Site Mark Wraith HD Riflescope.
This photo was taken at 100+ yards with the built-in camera. I had the scope set to night emerald.

You can also watch the playback on the scope by going to playback in the menu setting. But don’t forget it holds a micro-SD card, so you can watch your video on a computer or TV as well. In photo mode, you can choose between AVI or JPG format. The Wraith can handle up to a 256 GB memory card, allowing you to record up to 7 hours of video on one card. In other words, you don’t have to worry about changing the card out very often.

Night Vision and IR Illuminator

Some of the more expensive digital scopes have infrared capabilities built in. But even without that, the night vision abilities on this scope are not bad when combined with the IR illuminator. The Sightmark Wraith has an IR wavelength of 850 and a night vision detection range of 200 yards. Without the IR illuminator, you can’t see very far unless there is some type of light. With it, however, you can see well enough to identify what you are looking at.

Sightmark Wraith HD Riflescope.
I zoomed in to a tree at 100+ yards while it was pitch black out. The Sightmark Wraith’s IR illuminator is being used, and the built-in camera captured the photo. The scope was set to black/white mode. [Photo: Jason Mosher]
In the photo above, I zoomed out to a tree about 125 yards in a field on a night with no light at all. I had the IR illuminator on high (there are three settings), and the tree could easily be seen. If there were something smaller in the field for me to focus on, I could have zoomed in much closer. But still, this view wasn’t bad for 100+ yards in the dark.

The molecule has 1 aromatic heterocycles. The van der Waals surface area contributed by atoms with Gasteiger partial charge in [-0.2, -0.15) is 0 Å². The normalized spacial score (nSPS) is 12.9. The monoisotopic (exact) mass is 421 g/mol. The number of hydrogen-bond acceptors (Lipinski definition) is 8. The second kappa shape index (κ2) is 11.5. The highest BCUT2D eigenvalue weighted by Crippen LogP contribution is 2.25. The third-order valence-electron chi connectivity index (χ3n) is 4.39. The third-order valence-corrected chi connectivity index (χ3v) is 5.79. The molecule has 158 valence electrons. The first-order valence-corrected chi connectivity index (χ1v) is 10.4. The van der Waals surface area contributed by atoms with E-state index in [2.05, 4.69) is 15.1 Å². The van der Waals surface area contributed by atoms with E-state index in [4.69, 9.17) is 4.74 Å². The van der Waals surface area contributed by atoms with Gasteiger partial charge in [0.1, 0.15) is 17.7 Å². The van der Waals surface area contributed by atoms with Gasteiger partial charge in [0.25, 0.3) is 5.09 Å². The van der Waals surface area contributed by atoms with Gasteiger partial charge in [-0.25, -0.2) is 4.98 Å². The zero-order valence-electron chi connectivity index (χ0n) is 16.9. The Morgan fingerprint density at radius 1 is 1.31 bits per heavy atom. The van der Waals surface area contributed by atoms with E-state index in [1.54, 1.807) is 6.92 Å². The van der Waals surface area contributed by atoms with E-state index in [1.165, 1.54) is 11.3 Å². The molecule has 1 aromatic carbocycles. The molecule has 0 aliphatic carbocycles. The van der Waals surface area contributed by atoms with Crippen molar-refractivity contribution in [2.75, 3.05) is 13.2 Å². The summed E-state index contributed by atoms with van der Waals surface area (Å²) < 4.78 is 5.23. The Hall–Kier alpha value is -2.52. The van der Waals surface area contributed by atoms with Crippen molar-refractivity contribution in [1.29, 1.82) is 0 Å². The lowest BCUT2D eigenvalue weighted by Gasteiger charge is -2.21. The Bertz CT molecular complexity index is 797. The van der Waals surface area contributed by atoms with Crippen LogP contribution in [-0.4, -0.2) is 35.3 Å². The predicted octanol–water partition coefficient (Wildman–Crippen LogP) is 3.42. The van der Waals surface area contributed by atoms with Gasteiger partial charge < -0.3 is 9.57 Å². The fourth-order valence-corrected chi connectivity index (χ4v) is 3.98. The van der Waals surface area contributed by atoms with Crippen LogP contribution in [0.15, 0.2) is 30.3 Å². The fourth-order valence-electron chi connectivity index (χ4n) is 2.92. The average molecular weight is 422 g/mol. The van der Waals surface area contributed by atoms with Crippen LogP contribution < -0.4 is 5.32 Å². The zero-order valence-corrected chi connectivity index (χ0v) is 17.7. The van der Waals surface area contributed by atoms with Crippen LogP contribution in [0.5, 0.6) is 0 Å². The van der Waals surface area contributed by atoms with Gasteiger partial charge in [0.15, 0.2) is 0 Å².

Worth the Money?

So, is the Sightmark HD Wraith worth the money? Like anything else, it all depends on how much you want to spend and what you plan to do with it. For the price, I was surprised at the quality and ease of use. The scope appears to be a solid build, and the on-board screen is easy to read and navigate. During the day, it zoomed in and focused quickly, although a bipod is recommended once you start using the digital zoom.

You get everything you need in the box except for the batteries. I’m guessing rechargeable AA batteries will work if you plan to use the scope a lot. I would also buy a battery storage container and keep an extra set with you. For a digital optic that sells in the $400-$500 range, the Sightmark Wraith is a great deal. If you want a digital scope but don’t want to shell out a bunch of money, this is the perfect option.

Sheriff Jason Mosher is a law enforcement generalist instructor as well as a firearms and tactical weapons trainer. Jason graduated from the FBI-LEEDA (Law Enforcement Executive Development Association) and serves as a Sheriff for his day job. When he’s not working, he’s on the range, eating steak, or watching Yellowstone.